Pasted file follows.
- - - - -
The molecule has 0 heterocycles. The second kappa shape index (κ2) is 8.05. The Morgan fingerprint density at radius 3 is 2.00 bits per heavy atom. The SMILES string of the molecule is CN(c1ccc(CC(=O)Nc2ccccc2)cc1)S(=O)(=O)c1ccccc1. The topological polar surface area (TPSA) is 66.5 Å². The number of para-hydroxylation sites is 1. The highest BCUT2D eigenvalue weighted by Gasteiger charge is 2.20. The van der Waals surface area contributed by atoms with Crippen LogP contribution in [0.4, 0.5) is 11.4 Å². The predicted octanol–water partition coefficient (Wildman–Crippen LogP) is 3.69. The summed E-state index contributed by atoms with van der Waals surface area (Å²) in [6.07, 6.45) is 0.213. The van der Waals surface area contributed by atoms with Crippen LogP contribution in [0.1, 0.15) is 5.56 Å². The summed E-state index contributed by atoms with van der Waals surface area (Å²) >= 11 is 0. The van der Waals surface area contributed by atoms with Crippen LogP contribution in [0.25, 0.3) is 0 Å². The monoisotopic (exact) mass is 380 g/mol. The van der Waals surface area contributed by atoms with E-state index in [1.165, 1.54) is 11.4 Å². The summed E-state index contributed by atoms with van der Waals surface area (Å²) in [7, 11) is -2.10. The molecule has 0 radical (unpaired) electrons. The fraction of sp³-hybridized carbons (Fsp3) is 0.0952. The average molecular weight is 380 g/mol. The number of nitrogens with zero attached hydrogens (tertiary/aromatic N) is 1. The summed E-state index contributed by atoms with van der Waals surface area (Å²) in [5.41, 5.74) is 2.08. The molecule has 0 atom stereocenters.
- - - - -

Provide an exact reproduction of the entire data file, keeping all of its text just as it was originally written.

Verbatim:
The molecule has 0 heterocycles. The second kappa shape index (κ2) is 8.05. The Morgan fingerprint density at radius 3 is 2.00 bits per heavy atom. The SMILES string of the molecule is CN(c1ccc(CC(=O)Nc2ccccc2)cc1)S(=O)(=O)c1ccccc1. The topological polar surface area (TPSA) is 66.5 Å². The number of para-hydroxylation sites is 1. The highest BCUT2D eigenvalue weighted by Gasteiger charge is 2.20. The van der Waals surface area contributed by atoms with Crippen LogP contribution in [0.4, 0.5) is 11.4 Å². The predicted octanol–water partition coefficient (Wildman–Crippen LogP) is 3.69. The summed E-state index contributed by atoms with van der Waals surface area (Å²) in [6.07, 6.45) is 0.213. The van der Waals surface area contributed by atoms with Crippen LogP contribution in [0.1, 0.15) is 5.56 Å². The summed E-state index contributed by atoms with van der Waals surface area (Å²) >= 11 is 0. The van der Waals surface area contributed by atoms with Crippen LogP contribution in [0.25, 0.3) is 0 Å². The monoisotopic (exact) mass is 380 g/mol. The van der Waals surface area contributed by atoms with E-state index in [1.165, 1.54) is 11.4 Å². The summed E-state index contributed by atoms with van der Waals surface area (Å²) in [7, 11) is -2.10. The molecule has 0 radical (unpaired) electrons. The fraction of sp³-hybridized carbons (Fsp3) is 0.0952. The average molecular weight is 380 g/mol. The number of nitrogens with zero attached hydrogens (tertiary/aromatic N) is 1. The summed E-state index contributed by atoms with van der Waals surface area (Å²) in [5.41, 5.74) is 2.08. The molecule has 0 atom stereocenters.